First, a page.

Thursday, May 21, 2009

Anecdotal Crow (with Butterfly)

(photo, Janis Ringuette)

My big black cat had brought a fledgling crow
into my bedroom early one morning, all panic
(on the crow's part) and pride (not me!).
Cats insert their fangs into a potential meal
just enough to disable them, so that there still
remains some flapability in the bird, some
feline entertainment. But I was to have none
of that: I quickly removed the baby crow
from the much dismayed Tip, and, being
somewhat of a mother-bird myself, fixed up
a box with fresh grasses, where I placed
the injured bird. Silly, I know.
My boys were perhaps 7 and 9, and they
hovered nearly as much as I did. Our little crow
occasionally squawked, bewildered.
Later on, after dinner, I placed the box on the
flat roof of my garage, and until darkness fell,
an adult crow stood sentry, pacing back and forth
along the roof-edge. Of course, by morning,
the baby was dead.

The next winter, I was up early on a Sunday morning,
enjoying the quiet with the newspaper and coffee.
Then I heard an irregular tick tick coming from
the front of the house. I stopped and listened; it stopped
and then started again. Something was hitting
my front windows: was there someone on the sidewalk
tossing bits of gravel at my house?
When I went to the front door (a big old-fashioned
door that was mostly glass), I saw my big old black
cat Tip leaning against the door as if he could make
it open if only he could press hard enough. What the --?
And then I heard it again, tick. And I saw a fir cone
bounce off the window: up in the Douglas fir
was a crow, picking cones with his/her beak, and
lobbing them at my cat.

Of course, I was amazed. Did this crow remember
that this cat murdered it's baby? Possibly. Likely.
Crows are known to "use" objects.
Crows are crafty, and wily.

When I opened the door, Tip varoomed into the house,
safe at last. And after that, I noticed that the local
crows dive-bombed him whenever he was outside.

Old Tip's hunting days are now long over. He went
through a phase of hunting Western Tiger Swallowtail
butterflies -- an odd sight, as he'd grasp his prey right
in the center, so that the wings fanned out on either side
of his mouth. Against the black fur it was a startling sight.


  1. The kingbirds around here dive bomb the cats when their fledglings are learning to fly. Since even adult kingbirds aren't all that big, you have to give them big points for valor, & they drive the cats crazy. But I've never heard it going to that point. Crows are really smart animals.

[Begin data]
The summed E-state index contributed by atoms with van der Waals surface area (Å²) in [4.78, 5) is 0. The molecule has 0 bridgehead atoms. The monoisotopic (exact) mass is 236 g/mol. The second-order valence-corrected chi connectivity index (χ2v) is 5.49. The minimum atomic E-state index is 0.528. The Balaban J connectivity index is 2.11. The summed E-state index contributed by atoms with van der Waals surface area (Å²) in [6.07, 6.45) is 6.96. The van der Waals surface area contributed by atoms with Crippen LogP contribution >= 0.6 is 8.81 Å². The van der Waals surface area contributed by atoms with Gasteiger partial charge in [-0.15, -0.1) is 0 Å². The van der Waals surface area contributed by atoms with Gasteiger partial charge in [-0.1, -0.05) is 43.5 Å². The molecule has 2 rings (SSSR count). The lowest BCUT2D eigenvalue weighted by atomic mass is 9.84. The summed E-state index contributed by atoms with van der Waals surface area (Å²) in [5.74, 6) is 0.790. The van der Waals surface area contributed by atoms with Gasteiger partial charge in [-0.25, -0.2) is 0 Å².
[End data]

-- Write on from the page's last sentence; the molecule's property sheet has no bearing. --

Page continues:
2. Hey, T...

    This UW professor guy, Bob something I think, but I forget, used to come by here to buy products from Guate, when my house was the warehouse, for 3-4 years in a row. Christmas gifts, always, for family and friends. He was a "crow man", about "our age". He particularly wanted all the beaded keychains that were birds, and aprons. About 2 years ago, just when the "warehouse" was moved to a storage unit,I heard an NPR special on crows, but which also mentioned him as a "recently deceased" expert on crows. He always spoke of crows as the epitomy of bird intelligence. He would joke about why in-the-heck Guatemalans never made beaded crow keychains -- just toucans, parrots, etc. He was sorta charming. Crows were his "life work". He seemed to absolutely adore them --go figure.

  3. It's the down side of being a cat lover.

    Elvis turned to face me the other day with half a lizard hanging out of his vicious little mouth. Once he'd have run away with it - or growled and swiped at me if I tried to take it. But he's beginning to grow out of his totally absorbed serial killer phase - and so he just dropped it.

    I really like how you told this story. Concise, sublime... Beautiful header too.

  4. I'm glad that you found me on your journeys around the world.

    I love crows and have great respect for them. That's not to say that they aren't loud, blood-thirsty and like to hold a grudge. Forever.

    It is the time again for baby crows and I'll keep my fingers crossed that the little ones on my block thrive. And that I don't walk to close to them when I don't know they're there.